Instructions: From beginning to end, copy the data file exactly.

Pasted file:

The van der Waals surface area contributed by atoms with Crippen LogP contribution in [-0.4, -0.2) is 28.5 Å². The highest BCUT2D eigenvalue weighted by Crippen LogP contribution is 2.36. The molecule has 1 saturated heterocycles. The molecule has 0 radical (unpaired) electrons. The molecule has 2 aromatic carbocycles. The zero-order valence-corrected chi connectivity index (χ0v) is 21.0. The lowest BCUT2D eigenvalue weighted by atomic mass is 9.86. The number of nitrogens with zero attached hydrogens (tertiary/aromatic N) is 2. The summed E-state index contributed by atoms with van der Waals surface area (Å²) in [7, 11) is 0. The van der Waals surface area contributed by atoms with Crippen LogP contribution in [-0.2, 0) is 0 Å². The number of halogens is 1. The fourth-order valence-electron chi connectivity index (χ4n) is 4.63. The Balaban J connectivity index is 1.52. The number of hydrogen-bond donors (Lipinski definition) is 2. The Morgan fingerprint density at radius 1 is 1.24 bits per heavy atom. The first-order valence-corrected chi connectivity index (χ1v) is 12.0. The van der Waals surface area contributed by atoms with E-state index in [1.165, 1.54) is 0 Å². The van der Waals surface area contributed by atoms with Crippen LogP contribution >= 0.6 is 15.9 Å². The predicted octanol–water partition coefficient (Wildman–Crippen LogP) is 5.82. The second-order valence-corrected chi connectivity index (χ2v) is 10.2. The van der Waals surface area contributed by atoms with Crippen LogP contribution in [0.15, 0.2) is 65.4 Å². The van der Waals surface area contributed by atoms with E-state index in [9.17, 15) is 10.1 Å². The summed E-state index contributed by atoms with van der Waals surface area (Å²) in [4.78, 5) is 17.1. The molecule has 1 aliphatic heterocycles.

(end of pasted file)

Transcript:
The van der Waals surface area contributed by atoms with Crippen LogP contribution in [-0.4, -0.2) is 28.5 Å². The highest BCUT2D eigenvalue weighted by Crippen LogP contribution is 2.36. The molecule has 1 saturated heterocycles. The molecule has 0 radical (unpaired) electrons. The molecule has 2 aromatic carbocycles. The zero-order valence-corrected chi connectivity index (χ0v) is 21.0. The lowest BCUT2D eigenvalue weighted by atomic mass is 9.86. The number of nitrogens with zero attached hydrogens (tertiary/aromatic N) is 2. The summed E-state index contributed by atoms with van der Waals surface area (Å²) in [7, 11) is 0. The van der Waals surface area contributed by atoms with Crippen LogP contribution in [-0.2, 0) is 0 Å². The number of halogens is 1. The fourth-order valence-electron chi connectivity index (χ4n) is 4.63. The Balaban J connectivity index is 1.52. The number of hydrogen-bond donors (Lipinski definition) is 2. The Morgan fingerprint density at radius 1 is 1.24 bits per heavy atom. The first-order valence-corrected chi connectivity index (χ1v) is 12.0. The van der Waals surface area contributed by atoms with E-state index in [1.165, 1.54) is 0 Å². The van der Waals surface area contributed by atoms with Crippen LogP contribution >= 0.6 is 15.9 Å². The predicted octanol–water partition coefficient (Wildman–Crippen LogP) is 5.82. The second-order valence-corrected chi connectivity index (χ2v) is 10.2. The van der Waals surface area contributed by atoms with Crippen LogP contribution in [0.15, 0.2) is 65.4 Å². The van der Waals surface area contributed by atoms with E-state index in [9.17, 15) is 10.1 Å². The summed E-state index contributed by atoms with van der Waals surface area (Å²) in [4.78, 5) is 17.1. The molecule has 1 aliphatic heterocycles.